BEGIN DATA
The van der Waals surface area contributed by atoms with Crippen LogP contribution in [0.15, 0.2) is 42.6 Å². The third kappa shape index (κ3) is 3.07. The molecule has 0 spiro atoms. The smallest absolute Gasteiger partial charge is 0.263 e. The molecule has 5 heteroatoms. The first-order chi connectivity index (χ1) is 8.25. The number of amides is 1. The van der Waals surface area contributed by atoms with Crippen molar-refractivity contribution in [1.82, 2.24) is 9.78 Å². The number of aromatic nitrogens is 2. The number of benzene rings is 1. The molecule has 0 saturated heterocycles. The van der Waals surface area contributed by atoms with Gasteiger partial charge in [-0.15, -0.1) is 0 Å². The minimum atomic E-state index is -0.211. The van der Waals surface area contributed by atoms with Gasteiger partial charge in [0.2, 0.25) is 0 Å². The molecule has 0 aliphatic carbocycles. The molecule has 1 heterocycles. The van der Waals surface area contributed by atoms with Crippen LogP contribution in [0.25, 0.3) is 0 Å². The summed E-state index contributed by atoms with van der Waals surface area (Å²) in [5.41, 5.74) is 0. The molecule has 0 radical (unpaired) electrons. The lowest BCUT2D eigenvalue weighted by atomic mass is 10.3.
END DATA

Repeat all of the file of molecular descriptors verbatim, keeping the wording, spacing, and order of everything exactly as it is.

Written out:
The van der Waals surface area contributed by atoms with Crippen LogP contribution in [0.15, 0.2) is 42.6 Å². The third kappa shape index (κ3) is 3.07. The molecule has 0 spiro atoms. The smallest absolute Gasteiger partial charge is 0.263 e. The molecule has 5 heteroatoms. The first-order chi connectivity index (χ1) is 8.25. The number of amides is 1. The van der Waals surface area contributed by atoms with Crippen molar-refractivity contribution in [1.82, 2.24) is 9.78 Å². The number of aromatic nitrogens is 2. The number of benzene rings is 1. The molecule has 0 saturated heterocycles. The van der Waals surface area contributed by atoms with Gasteiger partial charge in [-0.15, -0.1) is 0 Å². The minimum atomic E-state index is -0.211. The van der Waals surface area contributed by atoms with Gasteiger partial charge in [0.2, 0.25) is 0 Å². The molecule has 0 aliphatic carbocycles. The molecule has 1 heterocycles. The van der Waals surface area contributed by atoms with Crippen LogP contribution in [0.25, 0.3) is 0 Å². The summed E-state index contributed by atoms with van der Waals surface area (Å²) in [5.41, 5.74) is 0. The molecule has 0 radical (unpaired) electrons. The lowest BCUT2D eigenvalue weighted by atomic mass is 10.3.